Oli Wilson1


Though not a special issue, all four article contributions to this edition explore elements of Australian popular music. These elements are increasingly being viewed as ‘ecologies’, and therefore it is a fitting coincidence that these contributions feature as parts of a singular edition. The articles featured here cover three major urban centres in Australia, namely Sydney, Melbourne and Perth. The articles each apply different approaches to the study of popular music, and include sector-engaged ethnography, as well as semiotic and text-based analysis.

In the first article, Martin Cloonan explores perspectives from ‘grassroots’ live music venue representatives in Sydney. This article contributes to a growing discussion around the importance of live music venues to local, national and global economies. The article carries particular significance in the Australian context due to recent controversies around Sydney’s ‘lock out laws’, and Melbourne’s Save Live Australia Music (SLAM) movement. Cloonan’s research is funded by the City of Sydney Council, and establishes that venues are viewed by practitioners, specifically venue owners, managers, bookers and programmers, as sites of cultural activity, rather than exclusively as sites of commercial activity. The art/commerce divide is explored through questionnaires and interviews. The results highlight the view that policy makers are disconnected and misinformed about the nature of the live music industry. Cloonan frames the sector as an ‘ecology’—a series of interdependent components that are not exclusively income-driven, but are an interaction between commercial and artistic endeavours. The components of the ‘passion-driven’ live music industry are interdependent, meaning that issues in one part may have knock-on effects in other areas. In other words, Cloonan argues that artistic endeavours may be negatively impacted by the City Council’s regulatory frameworks. The holistic view of the sector frames the article’s recommendations, which identify five important themes for venues: cultural value, the difficulty of running a venue, the relationships with government, outsider perceptions, and notions of a live music ecology.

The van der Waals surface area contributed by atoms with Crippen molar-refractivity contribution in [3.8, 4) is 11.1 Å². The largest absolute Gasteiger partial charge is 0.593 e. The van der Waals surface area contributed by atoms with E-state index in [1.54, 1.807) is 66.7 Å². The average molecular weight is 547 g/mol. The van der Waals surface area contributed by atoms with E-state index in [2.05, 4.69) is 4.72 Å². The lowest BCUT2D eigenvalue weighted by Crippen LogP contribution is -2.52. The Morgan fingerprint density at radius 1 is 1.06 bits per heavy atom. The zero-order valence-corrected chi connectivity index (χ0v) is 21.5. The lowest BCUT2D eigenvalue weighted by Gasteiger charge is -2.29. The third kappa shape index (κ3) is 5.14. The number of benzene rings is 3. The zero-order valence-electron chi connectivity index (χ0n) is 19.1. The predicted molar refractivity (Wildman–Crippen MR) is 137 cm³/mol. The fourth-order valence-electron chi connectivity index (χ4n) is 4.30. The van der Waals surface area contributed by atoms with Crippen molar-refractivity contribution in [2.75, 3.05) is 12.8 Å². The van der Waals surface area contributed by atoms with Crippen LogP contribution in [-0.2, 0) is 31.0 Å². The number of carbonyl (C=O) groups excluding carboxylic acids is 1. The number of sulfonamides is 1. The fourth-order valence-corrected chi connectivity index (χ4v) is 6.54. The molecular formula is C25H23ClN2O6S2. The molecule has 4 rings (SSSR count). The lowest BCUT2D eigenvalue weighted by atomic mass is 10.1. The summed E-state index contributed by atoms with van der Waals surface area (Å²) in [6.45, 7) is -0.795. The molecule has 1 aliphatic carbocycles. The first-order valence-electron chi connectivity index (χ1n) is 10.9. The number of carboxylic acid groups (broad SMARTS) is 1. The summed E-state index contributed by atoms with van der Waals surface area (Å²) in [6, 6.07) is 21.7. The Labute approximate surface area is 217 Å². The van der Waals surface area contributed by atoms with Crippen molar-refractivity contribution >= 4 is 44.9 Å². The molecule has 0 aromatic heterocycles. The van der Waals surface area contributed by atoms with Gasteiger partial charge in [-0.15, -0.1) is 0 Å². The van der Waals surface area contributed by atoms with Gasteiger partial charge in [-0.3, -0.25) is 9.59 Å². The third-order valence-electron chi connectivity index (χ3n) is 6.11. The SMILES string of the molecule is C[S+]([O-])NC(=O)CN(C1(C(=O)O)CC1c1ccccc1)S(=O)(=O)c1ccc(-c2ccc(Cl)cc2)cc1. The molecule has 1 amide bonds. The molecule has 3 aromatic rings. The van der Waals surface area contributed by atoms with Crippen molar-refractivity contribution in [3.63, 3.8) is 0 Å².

The following article explores another sector within the Australian music ecology, and also points to tensions surrounding creativity and commerce. Here, Marcus Breen critiques the 2013–2014 exhibition, ‘Music, Melbourne and Me: 40 Years of Mushroom and Melbourne’s Popular Music Culture’ held at RMIT. Breen critiques the exhibition’s inference that museums may offer new ways of engaging with the complex world of popular creativity and commerce. This exhibition was notable for a number or reasons, and serves as a pertinent case study into the complex relations between public institutions and the commercial music industry. The objectives of public institutions, such as universities and museums, seem to clash with those of the commercial music industry, which Breen sees as predominantly profit-driven. The exhibition was also notable in that it attempted to go beyond static displays to include an audio-visual invention designed and built at RMIT called Morphos. Breen identifies conflicting narratives concerning the representation of popular music that is uninformed by the history and political economy of the place in which it is located, and the perceived role of museums in deconstructing and foregrounding industry-driven rhetoric, or ‘bullshit’ as Breen terms it. The article concludes by discussing academics’ role as critics of ‘bullshit’.